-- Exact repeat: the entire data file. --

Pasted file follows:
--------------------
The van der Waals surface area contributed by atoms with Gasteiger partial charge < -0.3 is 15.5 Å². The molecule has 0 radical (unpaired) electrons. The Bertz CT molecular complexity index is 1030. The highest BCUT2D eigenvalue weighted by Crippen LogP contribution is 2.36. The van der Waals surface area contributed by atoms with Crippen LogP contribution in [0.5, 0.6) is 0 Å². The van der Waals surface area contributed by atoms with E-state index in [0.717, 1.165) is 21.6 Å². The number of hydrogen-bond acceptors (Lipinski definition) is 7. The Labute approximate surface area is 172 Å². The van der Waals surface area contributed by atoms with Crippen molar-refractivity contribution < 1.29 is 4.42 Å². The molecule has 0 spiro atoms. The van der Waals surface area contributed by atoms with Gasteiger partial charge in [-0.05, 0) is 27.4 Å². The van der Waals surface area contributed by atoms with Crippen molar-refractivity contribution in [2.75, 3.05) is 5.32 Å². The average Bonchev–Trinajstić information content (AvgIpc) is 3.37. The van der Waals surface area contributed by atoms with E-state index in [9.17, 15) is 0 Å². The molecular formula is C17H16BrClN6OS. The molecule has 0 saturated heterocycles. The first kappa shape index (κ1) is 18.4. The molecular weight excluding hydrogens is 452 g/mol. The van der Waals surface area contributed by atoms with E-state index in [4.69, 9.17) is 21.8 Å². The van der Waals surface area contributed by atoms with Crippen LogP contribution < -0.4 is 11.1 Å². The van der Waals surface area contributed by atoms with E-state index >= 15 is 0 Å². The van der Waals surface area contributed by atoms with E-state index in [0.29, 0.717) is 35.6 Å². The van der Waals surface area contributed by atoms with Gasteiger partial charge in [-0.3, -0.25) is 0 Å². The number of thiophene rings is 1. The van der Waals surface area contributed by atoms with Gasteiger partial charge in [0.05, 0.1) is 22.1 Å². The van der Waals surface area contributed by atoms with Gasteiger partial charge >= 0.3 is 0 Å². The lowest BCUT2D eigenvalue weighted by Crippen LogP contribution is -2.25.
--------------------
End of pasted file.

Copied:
The van der Waals surface area contributed by atoms with Gasteiger partial charge < -0.3 is 15.5 Å². The molecule has 0 radical (unpaired) electrons. The Bertz CT molecular complexity index is 1030. The highest BCUT2D eigenvalue weighted by Crippen LogP contribution is 2.36. The van der Waals surface area contributed by atoms with Crippen LogP contribution in [0.5, 0.6) is 0 Å². The van der Waals surface area contributed by atoms with E-state index in [0.717, 1.165) is 21.6 Å². The number of hydrogen-bond acceptors (Lipinski definition) is 7. The Labute approximate surface area is 172 Å². The van der Waals surface area contributed by atoms with Crippen molar-refractivity contribution < 1.29 is 4.42 Å². The molecule has 0 spiro atoms. The van der Waals surface area contributed by atoms with Gasteiger partial charge in [-0.05, 0) is 27.4 Å². The van der Waals surface area contributed by atoms with Crippen molar-refractivity contribution in [2.75, 3.05) is 5.32 Å². The average Bonchev–Trinajstić information content (AvgIpc) is 3.37. The van der Waals surface area contributed by atoms with E-state index in [9.17, 15) is 0 Å². The molecular formula is C17H16BrClN6OS. The molecule has 0 saturated heterocycles. The first kappa shape index (κ1) is 18.4. The molecular weight excluding hydrogens is 452 g/mol. The van der Waals surface area contributed by atoms with E-state index in [4.69, 9.17) is 21.8 Å². The van der Waals surface area contributed by atoms with Crippen LogP contribution < -0.4 is 11.1 Å². The van der Waals surface area contributed by atoms with E-state index >= 15 is 0 Å². The van der Waals surface area contributed by atoms with E-state index in [0.29, 0.717) is 35.6 Å². The van der Waals surface area contributed by atoms with Gasteiger partial charge in [-0.3, -0.25) is 0 Å². The number of thiophene rings is 1. The van der Waals surface area contributed by atoms with Gasteiger partial charge in [0.05, 0.1) is 22.1 Å². The van der Waals surface area contributed by atoms with Gasteiger partial charge >= 0.3 is 0 Å². The lowest BCUT2D eigenvalue weighted by Crippen LogP contribution is -2.25.